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Digital transformation among loyalty marketers has been an ongoing process and one that sparks considerable and sustainable customer loyalty.
What’s more, digital transformation has been a “game-changer” among loyalty marketers, according to Stellar Loyalty CEO Kevin Nix.
Loyalty360 sat down with Nix to discuss this compelling and important topic for loyalty marketers.
Can you talk about customer loyalty and the digital transformation of business, and the current and future impacts of this?
Nix: Industry reports have confirmed that digital leaders consistently outperform their competitors on the three key financial fronts over time: gross margin, operating margin and profit margin. Why? Because through digital transformation, brands can reinvent the customer experience and differentiate. Customers have demonstrated that they will flock to brands that deliver on efficient, consistent, relevant and satisfying experiences.
Let’s look at two examples. First, The Apple Store is a perfect example of a digital transformation of the entire browse, engage, and purchase experience. It was the entire experience – from the store look and layout to the ease of ordering and paying with the sales associate to the immediacy from product interaction to a happy buyer. Consumers wait patiently in line to get into Apple stores even today–now that’s customer loyalty.
The second example demonstrates how convenience is the new currency. Domino’s Pizza has shared how online and mobile ordering has become key ingredients to its recent financial success, while it’s seen competitors like Pizza Hut and Papa John’s remain mostly flat.
Is digital transformation of business necessarily the correct path for every loyalty marketer?
Nix: The goal of loyalty marketing is to build “big L” loyalty, which is a loyalty to the brand where customers are willing to be advocates. This means loyalty marketing must take into consideration all aspects that will make the right impact on “big L” loyalty -- customer experience, value, competition, etc.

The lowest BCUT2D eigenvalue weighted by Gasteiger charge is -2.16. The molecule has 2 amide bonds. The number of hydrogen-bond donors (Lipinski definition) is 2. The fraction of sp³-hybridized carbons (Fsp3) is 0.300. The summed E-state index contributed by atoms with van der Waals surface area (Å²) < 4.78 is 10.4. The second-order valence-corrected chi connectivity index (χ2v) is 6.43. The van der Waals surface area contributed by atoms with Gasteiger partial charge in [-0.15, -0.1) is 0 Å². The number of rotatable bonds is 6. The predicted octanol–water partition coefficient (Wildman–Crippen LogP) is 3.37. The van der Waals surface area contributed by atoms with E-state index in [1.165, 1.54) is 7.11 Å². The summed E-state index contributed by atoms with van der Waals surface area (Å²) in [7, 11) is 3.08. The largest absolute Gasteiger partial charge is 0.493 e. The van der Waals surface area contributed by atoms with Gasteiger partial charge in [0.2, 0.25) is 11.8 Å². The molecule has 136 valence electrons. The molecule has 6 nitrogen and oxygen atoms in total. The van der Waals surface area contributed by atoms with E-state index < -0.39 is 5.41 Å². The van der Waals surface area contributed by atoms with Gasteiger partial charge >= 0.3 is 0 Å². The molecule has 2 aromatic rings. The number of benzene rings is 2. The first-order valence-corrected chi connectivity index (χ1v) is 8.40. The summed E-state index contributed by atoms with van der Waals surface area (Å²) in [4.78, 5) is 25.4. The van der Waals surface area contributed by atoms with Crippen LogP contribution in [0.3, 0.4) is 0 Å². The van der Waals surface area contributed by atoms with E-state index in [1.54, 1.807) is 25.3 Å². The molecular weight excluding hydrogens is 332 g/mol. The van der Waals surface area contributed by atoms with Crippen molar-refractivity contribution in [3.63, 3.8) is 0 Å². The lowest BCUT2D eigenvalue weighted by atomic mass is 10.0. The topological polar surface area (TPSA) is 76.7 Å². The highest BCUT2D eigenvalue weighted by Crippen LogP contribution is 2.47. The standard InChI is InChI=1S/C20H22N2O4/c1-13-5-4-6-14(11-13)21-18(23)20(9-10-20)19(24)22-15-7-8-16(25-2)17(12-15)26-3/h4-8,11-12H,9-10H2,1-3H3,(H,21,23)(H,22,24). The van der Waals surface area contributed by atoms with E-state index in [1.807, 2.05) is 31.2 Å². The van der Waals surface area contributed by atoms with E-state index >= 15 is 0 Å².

The question is not “Is digital transformation necessarily the correct path for every loyalty marketer?”–rather, it should be “Has the loyalty marketer considered how digital transformation can significantly change the customer experience, deliver competitive differentiation, and drive an increase in customers’ loyalty (rational and emotional bonding)?”
Consider how Uber digitally transformed transportation by creating a more satisfying customer experience, which drove tremendous word of mouth and referrals. When the taxi industry started to challenge them legally, their customer advocates came to their defense in droves.
Loyalty is a strategy that needs to work from the top down and across the company. How a brand thinks about its customer and how to acquire, engage, transaction and reward them – this is how the business defines the ultimate customer experience and earns their loyalty.
Digital customer engagement is such a burgeoning topic for loyalty marketers. What is being done well in this regard and where do the challenges lie?
Nix: Organizations doing digital customer engagement well understand it has to be a rewarding two-way street. It can’t be one-sided where the brand is asking the customer for information and engagement that benefits only the brand.
For an example of engagement done right, look at programs like the PlayOn Kansas Lottery mobile app. The new app benefits the Lottery and the players. For the Lottery, the purpose is clear: The new PlayOn loyalty program delivers a mechanism to connect 1:1 with its players and learns valuable information about the player purchase, preferences, engagement in Lottery promotions, etc. (Keep in mind all lottery tickets are purchased at Lottery retailers today.)
For the players, the benefit is first and foremost speed, followed by a reward. Today, most players must input long digital and alpha-number codes for each ticket they purchase to enter into second-chance promotions. It is time-consuming and tedious. No longer! With the new Kansas Lottery PlayOn mobile app, players simply use their smartphones and scan the ticket codes–fast and simple. To add to the value, the PlayOn program rewards players for their ticket purchase, as well as extending the Lottery experience in enjoyable ways, such as special offers, free games that deliver instant gratification, social engagement, etc. It is a win-win proposition.